At Morningstar, we take an owner-oriented approach to stock investing. When you buy a stock, think of yourself as a partial owner of the company. It’s important to understand a company’s fundamentals before purchasing its shares. We consider three basics when we think of buying shares:
We have specific ratings to help you determine each of these basics. Here’s a rundown.
Competitive Advantage: We capture our opinion of a company’s competitive advantages in the Morningstar Economic Moat Rating. Some companies have specific attributes that can effectively fend off competitors and earn high returns on capital for years to come. A company whose competitive advantages we expect to last more than 20 years has a wide moat, one that can fend off rivals for 10 years has a narrow moat, while a firm with either no advantage or one that we think will quickly dissipate has no moat.
Worth: Use our fair value estimates for our take on what we think a company’s shares are worth. We calculate fair value estimates by determining the present value of how much cash flow we think a company will generate in the future. The Morningstar Uncertainty Rating—depicted as Low, Medium, High, Very High, or Extreme—depicts the level of uncertainty around our fair value estimate, based on things like a company’s sales predictability, operating and financial leverage, and exposure to contingent events.
Safety: The Morningstar Rating for stocks indicates whether a stock is undervalued (4 or 5 stars), fairly valued (3 stars), or overvalued (1 and 2 stars) based on where a stock’s market price is relative to our fair value estimate, adjusted for uncertainty.
For these measures, Morningstar’s coverage of stocks can be divided in two: companies covered by Morningstar analysts and companies without analyst coverage that instead have a Morningstar Quantitative Rating. This rating is noted with a superscript Q on our stock pages. Meme stocks have so far fallen into the latter category.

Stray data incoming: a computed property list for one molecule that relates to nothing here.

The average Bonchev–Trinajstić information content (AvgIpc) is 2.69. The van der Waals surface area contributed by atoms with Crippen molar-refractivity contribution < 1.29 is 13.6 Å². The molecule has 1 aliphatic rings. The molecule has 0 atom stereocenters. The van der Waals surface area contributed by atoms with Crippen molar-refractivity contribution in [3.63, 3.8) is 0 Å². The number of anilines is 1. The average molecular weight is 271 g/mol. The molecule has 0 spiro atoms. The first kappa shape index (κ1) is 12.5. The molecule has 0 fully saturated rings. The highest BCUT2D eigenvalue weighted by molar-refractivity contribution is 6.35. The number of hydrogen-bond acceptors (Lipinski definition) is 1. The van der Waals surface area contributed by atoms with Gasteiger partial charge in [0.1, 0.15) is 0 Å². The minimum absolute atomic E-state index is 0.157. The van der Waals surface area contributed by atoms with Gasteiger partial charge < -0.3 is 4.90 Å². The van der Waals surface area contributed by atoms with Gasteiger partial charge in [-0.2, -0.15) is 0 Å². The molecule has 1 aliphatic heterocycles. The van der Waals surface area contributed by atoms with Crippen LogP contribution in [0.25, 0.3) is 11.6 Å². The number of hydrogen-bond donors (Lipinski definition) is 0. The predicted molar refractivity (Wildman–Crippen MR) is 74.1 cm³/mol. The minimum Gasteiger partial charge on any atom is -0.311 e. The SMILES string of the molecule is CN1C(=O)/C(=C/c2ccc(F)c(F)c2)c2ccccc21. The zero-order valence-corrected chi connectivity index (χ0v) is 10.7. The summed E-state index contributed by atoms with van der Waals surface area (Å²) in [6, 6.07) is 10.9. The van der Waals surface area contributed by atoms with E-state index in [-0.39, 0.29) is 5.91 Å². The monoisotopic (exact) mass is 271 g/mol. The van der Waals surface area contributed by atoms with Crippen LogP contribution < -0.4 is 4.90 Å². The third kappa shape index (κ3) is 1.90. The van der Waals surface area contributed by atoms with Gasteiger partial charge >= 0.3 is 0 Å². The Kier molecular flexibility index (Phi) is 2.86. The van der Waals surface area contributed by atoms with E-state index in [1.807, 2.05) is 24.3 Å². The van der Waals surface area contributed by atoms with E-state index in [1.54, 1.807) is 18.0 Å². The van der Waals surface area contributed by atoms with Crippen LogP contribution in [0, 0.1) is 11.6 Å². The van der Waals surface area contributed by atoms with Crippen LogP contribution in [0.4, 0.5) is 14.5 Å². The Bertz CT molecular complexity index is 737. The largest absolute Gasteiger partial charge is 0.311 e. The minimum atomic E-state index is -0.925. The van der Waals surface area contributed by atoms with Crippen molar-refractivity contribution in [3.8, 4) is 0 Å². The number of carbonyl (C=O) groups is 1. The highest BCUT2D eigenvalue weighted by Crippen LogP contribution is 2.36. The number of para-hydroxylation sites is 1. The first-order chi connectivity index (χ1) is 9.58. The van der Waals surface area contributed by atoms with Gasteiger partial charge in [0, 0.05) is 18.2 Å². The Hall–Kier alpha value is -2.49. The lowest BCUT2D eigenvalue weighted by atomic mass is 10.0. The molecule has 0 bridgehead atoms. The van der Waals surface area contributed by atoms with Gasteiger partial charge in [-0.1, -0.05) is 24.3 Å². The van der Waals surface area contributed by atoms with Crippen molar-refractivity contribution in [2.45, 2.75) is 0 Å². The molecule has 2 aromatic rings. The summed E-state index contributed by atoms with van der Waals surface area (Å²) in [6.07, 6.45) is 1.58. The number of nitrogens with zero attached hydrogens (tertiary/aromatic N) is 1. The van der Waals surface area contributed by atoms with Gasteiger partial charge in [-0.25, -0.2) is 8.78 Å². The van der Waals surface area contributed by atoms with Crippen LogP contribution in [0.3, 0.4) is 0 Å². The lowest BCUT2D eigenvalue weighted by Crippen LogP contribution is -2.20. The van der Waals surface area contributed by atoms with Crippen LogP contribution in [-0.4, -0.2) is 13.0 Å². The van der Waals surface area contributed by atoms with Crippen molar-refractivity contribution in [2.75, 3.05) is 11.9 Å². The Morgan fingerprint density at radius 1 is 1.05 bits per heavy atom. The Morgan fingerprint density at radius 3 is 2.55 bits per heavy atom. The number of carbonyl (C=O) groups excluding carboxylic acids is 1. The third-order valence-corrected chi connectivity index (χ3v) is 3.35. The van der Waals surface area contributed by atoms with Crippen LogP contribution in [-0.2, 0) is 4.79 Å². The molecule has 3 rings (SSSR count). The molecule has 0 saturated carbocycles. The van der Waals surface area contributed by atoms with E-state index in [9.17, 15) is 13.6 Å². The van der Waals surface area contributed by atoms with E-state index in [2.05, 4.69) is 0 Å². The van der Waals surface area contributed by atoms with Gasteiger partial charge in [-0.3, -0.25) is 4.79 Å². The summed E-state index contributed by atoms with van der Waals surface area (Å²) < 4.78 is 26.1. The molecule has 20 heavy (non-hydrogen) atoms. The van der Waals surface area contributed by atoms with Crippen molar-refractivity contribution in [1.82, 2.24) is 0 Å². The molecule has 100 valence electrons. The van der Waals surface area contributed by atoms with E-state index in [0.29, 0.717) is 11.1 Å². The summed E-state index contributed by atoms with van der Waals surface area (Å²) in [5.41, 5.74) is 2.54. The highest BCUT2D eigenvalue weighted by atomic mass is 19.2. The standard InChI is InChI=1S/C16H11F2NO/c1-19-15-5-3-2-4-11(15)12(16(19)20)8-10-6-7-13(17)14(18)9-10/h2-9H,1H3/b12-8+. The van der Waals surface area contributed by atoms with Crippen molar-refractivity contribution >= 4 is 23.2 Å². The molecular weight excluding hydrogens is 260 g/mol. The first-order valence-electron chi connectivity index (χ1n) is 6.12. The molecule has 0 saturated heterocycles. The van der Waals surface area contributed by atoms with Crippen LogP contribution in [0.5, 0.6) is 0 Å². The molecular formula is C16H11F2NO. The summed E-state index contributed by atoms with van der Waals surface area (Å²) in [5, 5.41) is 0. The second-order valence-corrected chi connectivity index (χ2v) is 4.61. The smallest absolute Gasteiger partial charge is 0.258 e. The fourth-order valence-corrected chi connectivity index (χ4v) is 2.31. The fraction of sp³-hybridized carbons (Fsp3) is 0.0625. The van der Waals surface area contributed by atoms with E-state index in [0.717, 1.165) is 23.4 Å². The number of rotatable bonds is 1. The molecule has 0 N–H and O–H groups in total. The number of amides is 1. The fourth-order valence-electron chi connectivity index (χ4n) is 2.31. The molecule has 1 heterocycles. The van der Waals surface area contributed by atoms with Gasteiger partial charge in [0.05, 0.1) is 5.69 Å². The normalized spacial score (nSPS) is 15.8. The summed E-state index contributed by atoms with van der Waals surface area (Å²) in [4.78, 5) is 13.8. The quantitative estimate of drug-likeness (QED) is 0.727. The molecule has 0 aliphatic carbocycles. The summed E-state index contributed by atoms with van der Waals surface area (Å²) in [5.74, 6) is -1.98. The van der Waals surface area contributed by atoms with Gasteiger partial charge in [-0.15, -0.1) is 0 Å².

This quantitative rating calculation is generated by a statistical model and updated daily. It is based on 11 data points in order to arrive at a fair value estimate based on our analyst-driven estimates. One key variable in the quantitative rating calculation is the stock’s previous day closing price. Because of this emphasis on the prior day’s closing price, the significant intraday price swings that meme stocks often experience can cause the appearance of short-term distortions in the quantitative rating. But we believe that even for the most volatile stocks, the quantitative rating provides directional information for investors on the relative value of the stocks.
An ideal “buy” would be a company that has a significant competitive advantage and is also undervalued—meaning a 5-star stock with a wide moat. You can find many of these opportunities in the Our Picks collection.
In general, meme stocks are not what Morningstar considers to be a long-term investment. Instead, meme stocks should be considered from the viewpoint of a short-term trader willing to speculate on a stock’s momentum up or down and—importantly—able to weather a significant loss.
Rocket ships will eventually burn out of fuel, and you certainly don’t want to be the last one buying.
Data journalist Jakir Hossain contributed to this article.
Ruth Saldanha does not own (actual or beneficial) shares in any of the securities mentioned above. Find out about Morningstar’s editorial policies.